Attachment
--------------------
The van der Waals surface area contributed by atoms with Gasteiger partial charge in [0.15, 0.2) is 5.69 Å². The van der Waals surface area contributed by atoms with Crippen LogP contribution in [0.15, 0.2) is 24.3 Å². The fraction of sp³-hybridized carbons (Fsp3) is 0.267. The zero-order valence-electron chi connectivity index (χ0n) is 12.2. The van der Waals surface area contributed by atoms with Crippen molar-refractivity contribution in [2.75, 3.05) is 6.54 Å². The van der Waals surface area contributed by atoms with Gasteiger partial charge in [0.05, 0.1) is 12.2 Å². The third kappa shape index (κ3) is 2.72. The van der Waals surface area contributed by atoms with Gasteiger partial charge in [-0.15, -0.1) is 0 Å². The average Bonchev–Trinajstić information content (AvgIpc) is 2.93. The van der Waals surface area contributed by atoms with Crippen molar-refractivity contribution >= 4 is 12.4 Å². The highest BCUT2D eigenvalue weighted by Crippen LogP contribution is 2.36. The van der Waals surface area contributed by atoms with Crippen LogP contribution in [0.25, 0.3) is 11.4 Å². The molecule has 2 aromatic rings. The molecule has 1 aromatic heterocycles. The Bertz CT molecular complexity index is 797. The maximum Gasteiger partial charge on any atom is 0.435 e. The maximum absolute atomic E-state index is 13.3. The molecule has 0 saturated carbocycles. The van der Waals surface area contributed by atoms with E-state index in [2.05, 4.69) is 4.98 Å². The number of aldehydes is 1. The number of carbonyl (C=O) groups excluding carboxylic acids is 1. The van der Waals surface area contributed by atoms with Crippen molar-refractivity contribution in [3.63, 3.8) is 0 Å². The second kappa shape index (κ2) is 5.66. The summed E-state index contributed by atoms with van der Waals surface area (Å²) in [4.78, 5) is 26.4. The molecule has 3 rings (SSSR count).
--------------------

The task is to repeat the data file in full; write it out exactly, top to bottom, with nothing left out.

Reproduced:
The van der Waals surface area contributed by atoms with Gasteiger partial charge in [0.15, 0.2) is 5.69 Å². The van der Waals surface area contributed by atoms with Crippen LogP contribution in [0.15, 0.2) is 24.3 Å². The fraction of sp³-hybridized carbons (Fsp3) is 0.267. The zero-order valence-electron chi connectivity index (χ0n) is 12.2. The van der Waals surface area contributed by atoms with Crippen molar-refractivity contribution in [2.75, 3.05) is 6.54 Å². The van der Waals surface area contributed by atoms with Gasteiger partial charge in [0.05, 0.1) is 12.2 Å². The third kappa shape index (κ3) is 2.72. The van der Waals surface area contributed by atoms with Gasteiger partial charge in [-0.15, -0.1) is 0 Å². The average Bonchev–Trinajstić information content (AvgIpc) is 2.93. The van der Waals surface area contributed by atoms with Crippen molar-refractivity contribution >= 4 is 12.4 Å². The highest BCUT2D eigenvalue weighted by Crippen LogP contribution is 2.36. The van der Waals surface area contributed by atoms with Crippen LogP contribution in [0.25, 0.3) is 11.4 Å². The molecule has 2 aromatic rings. The molecule has 1 aromatic heterocycles. The Bertz CT molecular complexity index is 797. The maximum Gasteiger partial charge on any atom is 0.435 e. The maximum absolute atomic E-state index is 13.3. The molecule has 0 saturated carbocycles. The van der Waals surface area contributed by atoms with E-state index in [2.05, 4.69) is 4.98 Å². The number of aldehydes is 1. The number of carbonyl (C=O) groups excluding carboxylic acids is 1. The van der Waals surface area contributed by atoms with Crippen molar-refractivity contribution in [3.63, 3.8) is 0 Å². The second kappa shape index (κ2) is 5.66. The summed E-state index contributed by atoms with van der Waals surface area (Å²) in [4.78, 5) is 26.4. The molecule has 3 rings (SSSR count).